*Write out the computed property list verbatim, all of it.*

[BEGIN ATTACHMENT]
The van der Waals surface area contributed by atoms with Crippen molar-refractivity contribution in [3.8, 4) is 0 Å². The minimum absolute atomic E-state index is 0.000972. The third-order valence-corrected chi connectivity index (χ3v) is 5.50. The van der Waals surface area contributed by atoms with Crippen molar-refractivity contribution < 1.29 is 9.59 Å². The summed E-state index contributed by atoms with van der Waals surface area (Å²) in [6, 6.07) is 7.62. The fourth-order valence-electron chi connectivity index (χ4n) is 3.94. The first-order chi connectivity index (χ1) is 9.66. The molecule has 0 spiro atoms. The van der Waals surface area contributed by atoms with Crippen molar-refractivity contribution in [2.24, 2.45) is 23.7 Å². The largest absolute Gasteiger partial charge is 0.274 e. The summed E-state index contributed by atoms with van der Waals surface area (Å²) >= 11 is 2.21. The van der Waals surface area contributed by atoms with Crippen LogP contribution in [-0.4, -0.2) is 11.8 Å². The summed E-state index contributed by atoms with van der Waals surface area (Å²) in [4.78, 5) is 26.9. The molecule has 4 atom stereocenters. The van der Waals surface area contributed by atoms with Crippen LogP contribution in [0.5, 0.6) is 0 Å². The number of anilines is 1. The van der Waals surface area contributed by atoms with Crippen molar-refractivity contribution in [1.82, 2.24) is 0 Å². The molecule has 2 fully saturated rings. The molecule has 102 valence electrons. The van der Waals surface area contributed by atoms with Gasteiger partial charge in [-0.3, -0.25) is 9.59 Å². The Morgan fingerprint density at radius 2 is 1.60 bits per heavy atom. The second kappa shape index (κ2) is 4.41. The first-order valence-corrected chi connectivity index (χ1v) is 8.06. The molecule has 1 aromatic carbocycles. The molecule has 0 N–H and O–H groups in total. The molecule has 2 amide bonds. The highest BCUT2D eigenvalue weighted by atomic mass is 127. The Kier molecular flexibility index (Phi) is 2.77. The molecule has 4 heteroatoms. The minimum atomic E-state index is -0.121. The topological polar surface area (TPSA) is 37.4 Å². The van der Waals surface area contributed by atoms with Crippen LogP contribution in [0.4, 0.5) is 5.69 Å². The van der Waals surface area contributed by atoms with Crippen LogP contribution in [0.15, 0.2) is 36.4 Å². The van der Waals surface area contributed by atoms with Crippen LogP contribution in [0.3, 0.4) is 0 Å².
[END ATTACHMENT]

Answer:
The van der Waals surface area contributed by atoms with Crippen molar-refractivity contribution in [3.8, 4) is 0 Å². The minimum absolute atomic E-state index is 0.000972. The third-order valence-corrected chi connectivity index (χ3v) is 5.50. The van der Waals surface area contributed by atoms with Crippen molar-refractivity contribution < 1.29 is 9.59 Å². The summed E-state index contributed by atoms with van der Waals surface area (Å²) in [6, 6.07) is 7.62. The fourth-order valence-electron chi connectivity index (χ4n) is 3.94. The first-order chi connectivity index (χ1) is 9.66. The molecule has 0 spiro atoms. The van der Waals surface area contributed by atoms with Crippen molar-refractivity contribution in [2.24, 2.45) is 23.7 Å². The largest absolute Gasteiger partial charge is 0.274 e. The summed E-state index contributed by atoms with van der Waals surface area (Å²) >= 11 is 2.21. The van der Waals surface area contributed by atoms with Crippen LogP contribution in [-0.4, -0.2) is 11.8 Å². The summed E-state index contributed by atoms with van der Waals surface area (Å²) in [4.78, 5) is 26.9. The molecule has 4 atom stereocenters. The van der Waals surface area contributed by atoms with Crippen LogP contribution in [0.5, 0.6) is 0 Å². The number of anilines is 1. The van der Waals surface area contributed by atoms with Crippen molar-refractivity contribution in [1.82, 2.24) is 0 Å². The molecule has 2 fully saturated rings. The molecule has 102 valence electrons. The van der Waals surface area contributed by atoms with Gasteiger partial charge in [-0.3, -0.25) is 9.59 Å². The Morgan fingerprint density at radius 2 is 1.60 bits per heavy atom. The second kappa shape index (κ2) is 4.41. The first-order valence-corrected chi connectivity index (χ1v) is 8.06. The molecule has 1 aromatic carbocycles. The molecule has 0 N–H and O–H groups in total. The molecule has 2 amide bonds. The highest BCUT2D eigenvalue weighted by atomic mass is 127. The Kier molecular flexibility index (Phi) is 2.77. The molecule has 4 heteroatoms. The minimum atomic E-state index is -0.121. The topological polar surface area (TPSA) is 37.4 Å². The van der Waals surface area contributed by atoms with Crippen LogP contribution in [0.4, 0.5) is 5.69 Å². The van der Waals surface area contributed by atoms with Crippen LogP contribution in [0.15, 0.2) is 36.4 Å². The van der Waals surface area contributed by atoms with Crippen LogP contribution in [0.3, 0.4) is 0 Å².